Soon Tom returned from his foray. We made several more stops along the lake but bird activity had pretty much slowed down. It was 1 pm and we both were getting hungry so we agreed to call it a day. It was a great birding day for both of us; Tom getting three lifers and me getting good shots at the male Canvasback and getting a good work out for my back.




Monday, December 08, 2008

I for an Eye

Henderson, Nevada. November 25, 2005
Our family was celebrating Thanksgiving at Las Vegas. My wife and I decided to do some morning birding at the Henderson Water Treatment Plant. It was here that we got our first, albeit quite distant, glimpse of the Common Goldeneye.

San Dimas, California. November 25, 2008
As a birder/photographer there are certain species of birds that would lay dormant in the inner recesses of my mind. That vision would remain unperturbed until certain news that involved that particular species would awake that memory from its heretofore undisturbed slumber. The Common Goldeneye was one such species.

Three years later on the exact same date, I was at Frank G. Bonelli Regional Park (my wife was at work at the time) to look for the Common Goldeneye that was reported seen here just the day before. But as luck (or in this case, bad luck) would have it, the Goldeneyes - there were supposed to be a pair - were nowhere to be found.

Playa del Rey, California. December 6, 2008
Once again spurred by reports of Common Goldeneyes (again, a pair) sightings at the Del Rey Lagoon, my wife and I were at that place bright and early. It was a beautiful day, the sun smiling gaily on a nippy morning. We saw a couple of photographers by the lagoon's edge firing away at a raft of ducks at the west end. We were on the other side from where they were but we couldn't contain our curiosity and decided to investigate. As we moved closer to the shoreline, I immediately noticed a duck slightly different from the male and female Buffleheads swimming closely together. The male Common Goldeneye! I managed to get off a few shots at it before it flew off towards the Ballona Channel. We took off after it but failed to relocate the bird.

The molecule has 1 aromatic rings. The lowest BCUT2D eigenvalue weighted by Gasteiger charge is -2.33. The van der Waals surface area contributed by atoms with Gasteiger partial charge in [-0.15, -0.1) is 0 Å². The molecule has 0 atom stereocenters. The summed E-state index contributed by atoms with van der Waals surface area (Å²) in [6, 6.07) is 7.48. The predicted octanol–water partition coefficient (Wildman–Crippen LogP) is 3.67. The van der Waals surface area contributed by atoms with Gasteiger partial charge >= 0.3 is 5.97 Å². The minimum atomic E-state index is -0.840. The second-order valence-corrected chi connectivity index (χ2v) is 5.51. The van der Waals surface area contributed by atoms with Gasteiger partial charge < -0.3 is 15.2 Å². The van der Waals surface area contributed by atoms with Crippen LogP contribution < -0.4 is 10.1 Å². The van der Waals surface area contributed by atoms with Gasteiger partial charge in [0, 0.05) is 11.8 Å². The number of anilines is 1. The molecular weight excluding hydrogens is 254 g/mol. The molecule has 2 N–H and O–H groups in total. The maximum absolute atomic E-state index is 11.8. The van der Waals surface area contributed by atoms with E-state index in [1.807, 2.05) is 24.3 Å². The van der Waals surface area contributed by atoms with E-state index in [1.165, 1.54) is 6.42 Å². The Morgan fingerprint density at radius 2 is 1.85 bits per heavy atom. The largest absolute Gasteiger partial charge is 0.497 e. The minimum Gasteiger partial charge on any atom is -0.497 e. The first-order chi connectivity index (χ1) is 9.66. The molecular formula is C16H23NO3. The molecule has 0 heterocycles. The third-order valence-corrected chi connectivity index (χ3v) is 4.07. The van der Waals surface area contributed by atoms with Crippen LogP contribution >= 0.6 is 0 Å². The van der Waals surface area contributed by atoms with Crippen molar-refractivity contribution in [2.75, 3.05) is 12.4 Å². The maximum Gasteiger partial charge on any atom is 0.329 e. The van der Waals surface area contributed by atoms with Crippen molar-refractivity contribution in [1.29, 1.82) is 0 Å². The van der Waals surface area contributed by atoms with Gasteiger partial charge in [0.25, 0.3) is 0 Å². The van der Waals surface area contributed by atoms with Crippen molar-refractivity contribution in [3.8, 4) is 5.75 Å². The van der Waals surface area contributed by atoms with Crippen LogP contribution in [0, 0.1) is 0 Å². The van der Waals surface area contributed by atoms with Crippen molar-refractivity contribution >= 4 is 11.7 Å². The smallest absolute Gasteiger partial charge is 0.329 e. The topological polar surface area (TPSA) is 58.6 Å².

It was still early so Cynthia and I went to the southernmost jetty where we encountered a bunch of Surfbirds and Least Sandpipers. Then there was a lone Black Turnstone and a Wandering Tattler that allowed me some real close shots. My wife and I decided earlier that she will not do any photography this time and that I will be the one using "her" usual gear - the 30D with the 100-400 zoom combo. She will just be my "morale-booster" in case we dipped on the Goldeneye.